In Bed with the Devil(Scoundrels of St. James,Book 1)(40) by Lorraine Heath
“I thought we were going to eat,” she said, while he unwrapped the bandage.
“We will.” When he’d removed the wrapping, he studied her hand. “It doesn’t look too bad. Does it hurt?”
“It aches a bit, but nothing I can’t live with.”
He raised his eyes to hers and she was struck by the force of his gaze, as though he had the power to peer into her heart.
“Last night you lied to me when you said it wasn’t hurting.”
“It wasn’t that bad, truly.”
“It was bad enough to bleed.”
“It seems rather ungrateful to be put out with me after I worked to make your pain go away.”
His mouth twitched slightly. “I suppose you make a valid argument.”
Very gently, he began to wrap a clean strip of cloth around her hand.
“We’ll be alike now,” she said. “Both of us with a scar on our hand. Yours is from prison, isn’t it?”
“I noticed that Mr. Dodger has one. Yours is very different.”
“Mine shamed me. I tried to slice it off. Only served to make it more noticeable.”
Her stomach grew queasy at the thought of him taking a knife to himself. How
desperately he must have wanted to be rid of it. “Were you in prison long?”
“What was your offense?”
He gave her a cocky grin. “Getting caught.”
He stood and she grabbed his wrist. “What did you do?”
“I stole some cheese. It’s not easy to run with a block of cheese. Lesson learned: steal smaller items.”
Turning away, he said, “I’m very skilled at making a ham and cheese omelet.
“As stealing it was your downfall, I wouldn’t think you’d care much for cheese.”
“I’m very fond of cheese. Why do you think I tried to steal some?”
She watched as he shrugged off his jacket and draped it over a chair. He began rolling up his sleeves.
“You’re really going to cook it yourself?” she asked.
He gave her a self-deprecating smile. “I keep odd hours. I often can’t sleep. It would be unfair to ask my cook to maintain the hours I prefer keeping.”
“But that’s the whole point in having servants. They’re supposed to be at your beck and call.”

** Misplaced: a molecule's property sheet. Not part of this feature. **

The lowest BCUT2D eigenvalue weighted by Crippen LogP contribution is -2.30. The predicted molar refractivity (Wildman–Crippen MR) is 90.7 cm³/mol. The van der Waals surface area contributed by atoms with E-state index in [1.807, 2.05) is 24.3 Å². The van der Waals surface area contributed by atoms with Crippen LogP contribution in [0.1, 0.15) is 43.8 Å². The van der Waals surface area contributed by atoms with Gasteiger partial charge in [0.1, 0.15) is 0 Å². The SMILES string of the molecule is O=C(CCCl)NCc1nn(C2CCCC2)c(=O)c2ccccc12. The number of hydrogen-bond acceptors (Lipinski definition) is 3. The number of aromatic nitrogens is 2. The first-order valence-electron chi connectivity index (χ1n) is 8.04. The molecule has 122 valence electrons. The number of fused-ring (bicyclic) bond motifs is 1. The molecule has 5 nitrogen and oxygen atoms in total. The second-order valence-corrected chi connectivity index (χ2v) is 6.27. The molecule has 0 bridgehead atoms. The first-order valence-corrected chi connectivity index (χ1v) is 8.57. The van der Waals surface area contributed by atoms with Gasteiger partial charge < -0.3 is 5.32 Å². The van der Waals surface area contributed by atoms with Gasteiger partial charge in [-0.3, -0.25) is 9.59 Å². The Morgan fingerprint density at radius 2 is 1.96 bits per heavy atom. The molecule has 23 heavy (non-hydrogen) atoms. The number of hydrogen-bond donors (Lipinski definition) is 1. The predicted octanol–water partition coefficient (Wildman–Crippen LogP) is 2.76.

“They’re available when I need them. Presently, I don’t.” He lit the wood already stacked in the stove. “You see? My cook keeps things ready for me.” He looked at her, lifted a brow. “Omelet?”
“Yes, please. What can I do to help?” She started to rise but he stilled her actions with the raising of his hand.
“You’ve done enough, Catherine. Now it’s my turn to do something for you. Relax and enjoy the pampering.”
She watched as he moved about the kitchen. He knew where everything was. Leaning forward, she put her elbows on the table and her chin in her unwounded palm.
“Is that a hint of a smile on your face?” she asked, thoughtfully. It transformed him.
“I actually enjoy cooking.” He broke eggs into a bowl and whisked them around.
“Brings back good memories.”
“Of your home? Before you were orphaned?”
He stilled for a moment, shook his head, and went back to preparing the eggs. “No, as we got older, Frannie began to do the cooking. I took pleasure in watching her. She was like a little mother.”
“When you were living with that man? Feagan was it?”
“Yes, Feagan.” He added the ham and cheese, then whisked the eggs some more, before pouring the batter into the skillet that had been warming on the stove.
“Your punishment for stealing cheese seems a bit harsh,” she told him.
“I thought so as well, and I was determined to never get caught again.”
“What was it like, truly, growing up as you did?”
He studied the eggs cooking in the skillet. She thought he wasn’t going to respond, but then he said, “Crowded, very crowded. We lived and slept in a single room, spooning around each other for warmth. But we weren’t hungry. And we were made to feel welcome. The first time I walked into Feagan’s was a very different experience from the first time I walked into a ballroom.”
“I suspect your age had something to do with the way you were greeted. Children are always more eager for new playmates than adults.”
“I’ve been reading Oliver Twist to my father. It’s the story—”
“I’ve read it.”
“Did Dickens have the right of it?”
“He painted a very accurate portrait of life in the rookeries, yes.”
“It wasn’t a very pleasant life.”
“Who would you die for, Catherine?”
It seemed an odd question. He looked at her over his shoulder, as though he were truly expecting an answer.
“I’ve never given it any thought. I suppose…I don’t really know. My father, I think. My brother. I don’t know.”
“The thing about the way I lived as a boy is that it gave me friends for whom I would die. So as awful as some moments were, overall, it was not such a horrible way to live. It bound us together in a way that living an easier life might not have.”
He slid the omelet onto a plate. Joining her at the table, he set the plate between them, handed her a fork and knife before giving her a wry grin. “I only know how to make one at a time. We either let this one get cold while I cook another or share.”
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